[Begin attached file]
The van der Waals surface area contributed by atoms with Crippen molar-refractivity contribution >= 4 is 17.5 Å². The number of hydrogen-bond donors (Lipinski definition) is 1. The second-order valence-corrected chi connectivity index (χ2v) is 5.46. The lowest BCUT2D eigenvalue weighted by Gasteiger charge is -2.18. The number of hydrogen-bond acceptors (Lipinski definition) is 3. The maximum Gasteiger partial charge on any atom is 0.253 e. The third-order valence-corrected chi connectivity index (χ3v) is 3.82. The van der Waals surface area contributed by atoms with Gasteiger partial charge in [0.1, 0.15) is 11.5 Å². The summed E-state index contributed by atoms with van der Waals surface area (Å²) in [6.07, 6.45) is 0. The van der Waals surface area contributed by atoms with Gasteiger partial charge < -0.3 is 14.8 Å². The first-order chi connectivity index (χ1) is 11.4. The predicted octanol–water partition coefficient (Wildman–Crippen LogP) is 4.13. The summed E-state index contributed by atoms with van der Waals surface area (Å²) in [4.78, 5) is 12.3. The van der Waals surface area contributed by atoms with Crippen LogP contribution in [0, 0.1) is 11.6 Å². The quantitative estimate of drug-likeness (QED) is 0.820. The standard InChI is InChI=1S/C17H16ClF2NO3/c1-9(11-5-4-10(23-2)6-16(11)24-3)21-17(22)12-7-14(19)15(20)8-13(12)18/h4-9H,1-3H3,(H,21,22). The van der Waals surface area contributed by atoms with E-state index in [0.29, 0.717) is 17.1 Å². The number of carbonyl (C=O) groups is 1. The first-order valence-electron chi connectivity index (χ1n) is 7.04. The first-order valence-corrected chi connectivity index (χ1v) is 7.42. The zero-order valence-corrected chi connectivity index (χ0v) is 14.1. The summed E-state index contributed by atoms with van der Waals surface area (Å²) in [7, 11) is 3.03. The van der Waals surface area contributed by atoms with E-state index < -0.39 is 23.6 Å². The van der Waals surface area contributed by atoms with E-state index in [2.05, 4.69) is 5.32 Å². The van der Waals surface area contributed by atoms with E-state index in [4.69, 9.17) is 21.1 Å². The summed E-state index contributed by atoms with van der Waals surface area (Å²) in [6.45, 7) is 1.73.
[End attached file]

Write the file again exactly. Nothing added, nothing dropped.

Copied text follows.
The van der Waals surface area contributed by atoms with Crippen molar-refractivity contribution >= 4 is 17.5 Å². The number of hydrogen-bond donors (Lipinski definition) is 1. The second-order valence-corrected chi connectivity index (χ2v) is 5.46. The lowest BCUT2D eigenvalue weighted by Gasteiger charge is -2.18. The number of hydrogen-bond acceptors (Lipinski definition) is 3. The maximum Gasteiger partial charge on any atom is 0.253 e. The third-order valence-corrected chi connectivity index (χ3v) is 3.82. The van der Waals surface area contributed by atoms with Gasteiger partial charge in [0.1, 0.15) is 11.5 Å². The summed E-state index contributed by atoms with van der Waals surface area (Å²) in [6.07, 6.45) is 0. The van der Waals surface area contributed by atoms with Gasteiger partial charge < -0.3 is 14.8 Å². The first-order chi connectivity index (χ1) is 11.4. The predicted octanol–water partition coefficient (Wildman–Crippen LogP) is 4.13. The summed E-state index contributed by atoms with van der Waals surface area (Å²) in [4.78, 5) is 12.3. The van der Waals surface area contributed by atoms with Crippen LogP contribution in [0, 0.1) is 11.6 Å². The quantitative estimate of drug-likeness (QED) is 0.820. The standard InChI is InChI=1S/C17H16ClF2NO3/c1-9(11-5-4-10(23-2)6-16(11)24-3)21-17(22)12-7-14(19)15(20)8-13(12)18/h4-9H,1-3H3,(H,21,22). The van der Waals surface area contributed by atoms with E-state index in [0.29, 0.717) is 17.1 Å². The number of carbonyl (C=O) groups is 1. The first-order valence-electron chi connectivity index (χ1n) is 7.04. The first-order valence-corrected chi connectivity index (χ1v) is 7.42. The zero-order valence-corrected chi connectivity index (χ0v) is 14.1. The summed E-state index contributed by atoms with van der Waals surface area (Å²) in [7, 11) is 3.03. The van der Waals surface area contributed by atoms with E-state index < -0.39 is 23.6 Å². The van der Waals surface area contributed by atoms with E-state index in [2.05, 4.69) is 5.32 Å². The van der Waals surface area contributed by atoms with E-state index in [4.69, 9.17) is 21.1 Å². The summed E-state index contributed by atoms with van der Waals surface area (Å²) in [6.45, 7) is 1.73.